The present case confirms pancreatoduodenectomy as an optimal treatment strategy under strict patient eligibility criteria, including stable circulatory dynamics and concomitant neighboring organ injury, even in elderly patients. Of note, the patient had a rare condition of a swollen duodenum from the second to the third segment that mimicked blunt trauma injury to the duodenum but was histologically diagnosed as primary FL of the duodenum. Definitive diagnosis is very difficult in cases of pancreatic injuries; close attention should be paid to other potential organ injuries to select the appropriate surgical procedure. The incidence of pancreatic injury has been reported to be less than 1% among cases of abdominal blunt trauma .
Optimal management of the pancreatic injury remains controversial for injuries of grades III or IV. As previously mentioned before, there are established opinions on the management policy for injuries of AAST-OIS grades I, II, and V. For grades III and IV injuries, surgical management is considered the basic optimal treatment. However, the type of surgical intervention has varied from drainage only, suturing repair, to pancreatic resection with or without immediate reconstruction . Because the method cannot be easily selected, the probability of postoperative complications due to pancreatic resection or anastomosis in a pancreatic injury is as high as 40% . Recently, some reports have suggested that NOM using endoscopic pancreatic duct stenting could be a useful and safe option in selected patients . In this case, we selected PD because we suspected a co-existing duodenal injury. Due to its retroperitoneal location and proximity to the major vascular structures and other organs, isolated pancreatic injuries are rare [8, 12]. Thus, the wall thickening was suspected to reflect damage by the injury. However, the duodenal wall thickening was, in fact, due to primary duodenal FL, which was incidentally identified in the present case.
Primary gastrointestinal FL is rare, and among such cases, the frequency of primary duodenal FL is extremely rare at 3.6% . Duodenal FL is mostly asymptomatic and often discovered incidentally by upper gastrointestinal endoscopy or diagnosed during a complication, such as a perforation . To our knowledge, there is no report on FL incidentally identified because of a grade IV pancreatic injury. Immunostaining is useful for a definitive diagnosis, and FL can be diagnosed if bcl-2 is positive at the center of the lymphoid follicle. The prognosis of duodenal FL is better than that of other malignant lymphomas. An established treatment strategy has not been reported; “watch and wait” is currently acceptable for this slow-growing disease .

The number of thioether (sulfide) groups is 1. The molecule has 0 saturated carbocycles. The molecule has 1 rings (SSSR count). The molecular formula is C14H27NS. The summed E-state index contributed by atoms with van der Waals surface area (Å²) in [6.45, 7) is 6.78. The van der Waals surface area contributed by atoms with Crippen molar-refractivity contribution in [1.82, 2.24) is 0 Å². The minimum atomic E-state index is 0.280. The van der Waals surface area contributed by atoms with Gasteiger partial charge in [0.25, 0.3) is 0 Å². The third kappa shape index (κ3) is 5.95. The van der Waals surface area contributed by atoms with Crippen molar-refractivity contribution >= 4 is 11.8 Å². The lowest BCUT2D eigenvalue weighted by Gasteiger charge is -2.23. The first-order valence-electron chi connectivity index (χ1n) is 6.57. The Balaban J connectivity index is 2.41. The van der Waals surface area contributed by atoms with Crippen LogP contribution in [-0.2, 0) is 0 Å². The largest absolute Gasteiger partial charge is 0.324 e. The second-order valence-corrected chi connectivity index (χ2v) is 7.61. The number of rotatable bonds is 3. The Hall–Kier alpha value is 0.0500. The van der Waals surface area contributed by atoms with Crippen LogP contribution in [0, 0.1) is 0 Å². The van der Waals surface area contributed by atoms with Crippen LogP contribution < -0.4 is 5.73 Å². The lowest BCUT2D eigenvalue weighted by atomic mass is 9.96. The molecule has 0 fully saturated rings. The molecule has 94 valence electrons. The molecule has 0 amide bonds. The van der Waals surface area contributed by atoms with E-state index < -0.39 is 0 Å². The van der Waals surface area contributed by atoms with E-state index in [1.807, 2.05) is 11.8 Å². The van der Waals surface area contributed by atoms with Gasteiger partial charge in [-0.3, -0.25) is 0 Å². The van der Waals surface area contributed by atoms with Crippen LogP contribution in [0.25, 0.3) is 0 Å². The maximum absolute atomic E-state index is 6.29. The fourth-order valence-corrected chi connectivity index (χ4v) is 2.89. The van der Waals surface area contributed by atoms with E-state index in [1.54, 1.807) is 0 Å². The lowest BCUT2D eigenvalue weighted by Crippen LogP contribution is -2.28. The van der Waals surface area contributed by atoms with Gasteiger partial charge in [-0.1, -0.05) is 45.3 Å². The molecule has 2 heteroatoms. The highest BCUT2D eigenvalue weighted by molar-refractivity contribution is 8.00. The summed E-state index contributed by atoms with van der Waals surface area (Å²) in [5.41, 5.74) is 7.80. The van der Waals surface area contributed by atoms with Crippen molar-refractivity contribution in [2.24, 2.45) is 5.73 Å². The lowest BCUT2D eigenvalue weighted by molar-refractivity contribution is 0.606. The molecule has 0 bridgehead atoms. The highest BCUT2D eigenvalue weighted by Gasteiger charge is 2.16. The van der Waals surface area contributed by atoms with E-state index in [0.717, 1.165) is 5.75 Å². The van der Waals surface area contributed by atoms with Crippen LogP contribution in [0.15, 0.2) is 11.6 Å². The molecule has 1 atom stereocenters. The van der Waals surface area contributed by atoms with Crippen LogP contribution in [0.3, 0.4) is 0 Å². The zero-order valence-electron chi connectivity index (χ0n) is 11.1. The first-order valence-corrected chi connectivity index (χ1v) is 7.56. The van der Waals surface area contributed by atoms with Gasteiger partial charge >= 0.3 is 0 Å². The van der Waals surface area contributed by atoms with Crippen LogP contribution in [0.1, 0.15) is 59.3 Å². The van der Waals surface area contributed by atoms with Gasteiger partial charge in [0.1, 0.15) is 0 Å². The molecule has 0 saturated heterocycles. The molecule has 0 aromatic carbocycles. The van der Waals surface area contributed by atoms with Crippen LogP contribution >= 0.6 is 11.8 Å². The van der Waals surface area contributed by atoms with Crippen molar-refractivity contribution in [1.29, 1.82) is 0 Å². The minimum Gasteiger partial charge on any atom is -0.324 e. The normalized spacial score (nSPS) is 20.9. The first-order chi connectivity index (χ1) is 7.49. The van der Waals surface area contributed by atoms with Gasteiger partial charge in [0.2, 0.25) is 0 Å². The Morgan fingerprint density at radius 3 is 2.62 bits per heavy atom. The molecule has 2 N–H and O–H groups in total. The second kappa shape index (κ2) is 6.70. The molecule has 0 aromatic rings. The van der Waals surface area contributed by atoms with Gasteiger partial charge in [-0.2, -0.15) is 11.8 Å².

In the present case, suspicion of a widespread duodenal injury was the main reason for selecting pancreatoduodenectomy. Some reports have shown that in pancreatic injuries, pancreatoduodenectomy has high mortality (30%) and complication rates (80%) . Furthermore, the risk of postoperative complications in pancreatoduodenectomy may be higher at age 75 years and older . Thus, pancreatoduodenectomy is a very risky procedure, and adaptations should be carefully performed. With the aging society, the chances of encountering a case such as ours may increase. Highly invasive general abdominal surgeries, such as hepatectomy, are being applied to healthy elderly people . Consistent with this, pancreatoduodenectomy might also be a useful treatment for elderly people with stable vital signs and suspected widespread duodenal injury.